The goal of Hardly Hustle is to provide inspiration, drive and motivation in a 10 minute read or less. What you see is what you get. This is hot off the press without an editing team. Tom Jacquesson is up.
Who are you and what do you do?
I'm Tom Jacquesson. I'm 32 and live in the South of France. I'm also the co-founder of 2 social media tools: Taplio (for LinkedIn) and Tweet Hunter (for Twitter). I'm a product and marketing fanatic, and as an entrepreneur I strongly believe in bootstrapping profitable companies over raising Series A, B and C like most startups (I've tried both approaches). So far bootstrapping has been a lot more successful as we've grown our tools to over $2M in Annual Recurring Revenue.
What is your business advantage?
There's 2 main types of social media tools today: schedulers and automation/outreach tools. Even though we have some of these features as well, we focus mainly on content inspiration (with the help of AI) and building meaningful relationships by engaging with other accounts. We also really focus on personal brands rather than company accounts. Most of our users are individuals who are looking to leverage social media for themselves or their company.
What drives/motivates you to keep scaling your business?
For me it's always been about making stuff that people use. The more people, the better. There's many domains in which I could potentially build a company, but I like technical products because they can scale and help more people. And of course there's a financial aspect to it. I'd be lying if I didn't say I do want to make a good amount of money by maintaining our growth.
What advice would you give someone interested in getting to where you are?
Something I didn't have when I launched my first company (8 years ago) was this "boldness" we have now. Along with my co-founder, we stopped asking ourselves complicated questions and spending hours trying to answer them. If we don't have a definitive opinion, we just pick A or B and go for it. We're also quite bold in our marketing. We really try to do things that other companies don't do (or not very often). My second advice would be to prioritize actually building a business. A business isn't raising funds or applying for grants or going to pitch contests. It's selling a product or service to customers. In my first company we used to want to win every award and raise funding when we should have been doing is actually try to sell our stuff.
What has been the hardest part of running your business and scaling it to where it is?
There's no specific moment that comes to mind, but generally speaking the toughest is being "always on". The very first thing I do in the morning when I wake up is open Slack. I work most weekends. I rarely go offline even for 24 hours. I stress out if I'm in a place with no wifi or 4G coverage I'm definitely happy to invest myself like this because it pays off. But for sure it can be tiresome.
What are 3 things you would say have contributed to your success the most?
Speed: we have been very quick at releasing a bunch of products and focusing on the winners. Boldness: we don't ask ourselves many questions or deep dive into analytics. We just go forward. Timing: we started in an almost mature market (Twitter scheduling tools) targeting a fast growing audience (creators/founders).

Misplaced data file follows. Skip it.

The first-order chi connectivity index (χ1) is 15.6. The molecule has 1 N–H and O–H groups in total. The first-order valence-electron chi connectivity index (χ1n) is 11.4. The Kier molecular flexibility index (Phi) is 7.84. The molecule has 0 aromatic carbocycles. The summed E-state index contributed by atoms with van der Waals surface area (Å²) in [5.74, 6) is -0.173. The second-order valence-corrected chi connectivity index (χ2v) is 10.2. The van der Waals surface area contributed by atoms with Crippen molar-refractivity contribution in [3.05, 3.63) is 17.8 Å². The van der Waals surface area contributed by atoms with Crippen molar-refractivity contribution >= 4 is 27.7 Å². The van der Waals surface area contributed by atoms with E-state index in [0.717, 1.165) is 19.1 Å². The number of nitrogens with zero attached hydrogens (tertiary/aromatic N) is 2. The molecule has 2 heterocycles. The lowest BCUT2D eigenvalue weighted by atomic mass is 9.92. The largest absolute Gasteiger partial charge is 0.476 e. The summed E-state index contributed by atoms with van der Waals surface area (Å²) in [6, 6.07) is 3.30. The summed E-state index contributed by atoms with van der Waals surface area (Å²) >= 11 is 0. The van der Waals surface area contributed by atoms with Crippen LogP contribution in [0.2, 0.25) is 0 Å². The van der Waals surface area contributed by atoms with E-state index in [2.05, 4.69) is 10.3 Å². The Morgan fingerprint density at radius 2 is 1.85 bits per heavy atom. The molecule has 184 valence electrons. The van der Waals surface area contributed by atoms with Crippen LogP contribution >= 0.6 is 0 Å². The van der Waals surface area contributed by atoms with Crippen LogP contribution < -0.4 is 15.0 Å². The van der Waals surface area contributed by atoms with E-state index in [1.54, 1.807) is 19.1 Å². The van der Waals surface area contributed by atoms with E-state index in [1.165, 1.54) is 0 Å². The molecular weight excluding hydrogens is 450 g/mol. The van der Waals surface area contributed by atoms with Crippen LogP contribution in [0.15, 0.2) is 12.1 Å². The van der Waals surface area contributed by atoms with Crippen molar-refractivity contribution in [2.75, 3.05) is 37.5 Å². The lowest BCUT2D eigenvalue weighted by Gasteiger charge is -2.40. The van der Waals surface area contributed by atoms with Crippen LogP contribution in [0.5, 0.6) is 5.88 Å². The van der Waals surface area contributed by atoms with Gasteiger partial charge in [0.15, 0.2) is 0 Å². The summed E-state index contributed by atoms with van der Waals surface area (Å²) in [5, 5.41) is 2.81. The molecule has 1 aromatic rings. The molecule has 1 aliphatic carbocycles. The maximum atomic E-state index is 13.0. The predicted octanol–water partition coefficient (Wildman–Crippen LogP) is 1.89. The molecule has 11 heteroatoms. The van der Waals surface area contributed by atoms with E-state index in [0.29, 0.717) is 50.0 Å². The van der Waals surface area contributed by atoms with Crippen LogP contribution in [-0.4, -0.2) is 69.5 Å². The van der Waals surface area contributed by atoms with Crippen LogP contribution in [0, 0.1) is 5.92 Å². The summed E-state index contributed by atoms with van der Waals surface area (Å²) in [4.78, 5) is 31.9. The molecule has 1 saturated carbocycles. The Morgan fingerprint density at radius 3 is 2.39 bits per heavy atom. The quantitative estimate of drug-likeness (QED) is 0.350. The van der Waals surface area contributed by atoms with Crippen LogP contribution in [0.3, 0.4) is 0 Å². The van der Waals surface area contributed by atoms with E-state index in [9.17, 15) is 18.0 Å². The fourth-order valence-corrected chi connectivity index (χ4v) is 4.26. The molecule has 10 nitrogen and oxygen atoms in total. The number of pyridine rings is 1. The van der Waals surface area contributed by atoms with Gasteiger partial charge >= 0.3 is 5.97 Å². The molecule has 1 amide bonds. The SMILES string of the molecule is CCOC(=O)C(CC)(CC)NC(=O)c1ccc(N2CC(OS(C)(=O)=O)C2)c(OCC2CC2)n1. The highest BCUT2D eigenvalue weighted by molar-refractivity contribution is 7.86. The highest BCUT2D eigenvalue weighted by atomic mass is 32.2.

Who or what has helped you the most in your journey so far?
My co-founder. Without him, I wouldn't have been able to do the Zero to 1 step, much less the 1 to 1M. Many people pick the "solopreneur" route. And I get why: you can make your own decisions, work however you want it, total freedom. But a well-picked co-founder is a gigantic asset for your company. They bring skills you don't have, motivation you may lack at times, new ideas. Of course having a bad co-founder is worse than not having one. So I suggest partnering with someone you already worked with in the past so you know what to expect.
Are there any "musts" you have on a daily basis?
I usually wake up around 6AM (no alarm clock though), open Slack, open Twitter, open LinkedIn and do my emails. Then I take a quick shower and immediately go to the coworking space where I have my desk. I think it's a huge advantage to be a morning person, because that's the time when your brain is most active AND no one's there to disturb your flow. I get a good 3-4 hours time slot for deep work, with a 15min bike ride in the middle.
What mindset shifts were required to achieve the success you've experienced?
I wouldn't recommend this to everyone, because we're all wired differently. But me, I just stopped looking at all numbers aside from MRR/ARR (SaaS revenue metrics basically) and followed my gut. I realized I was an instinctive and creative person trying to force myself to have a logical/number's first approach. But that's not who I am. So my advice in terms of mindset would be to play on your strengths instead of trying to improve your weaknesses.
What are a few resources that you'd recommend?
I actually don't consume any startup/growth podcasts or books. But I did read the 4-hour Work Week about 10 years ago, and I can't recommend it enough. It really changed the way I think about career and success.
List the founders
Tom Jacquesson, Tibo Louis-Lucas
How many hours a week do you work on this hustle?
# of Employees?
How much did it cost to launch?
How much have you raised?
Over $2M ARR
More than what we're doing haha
Any call to action?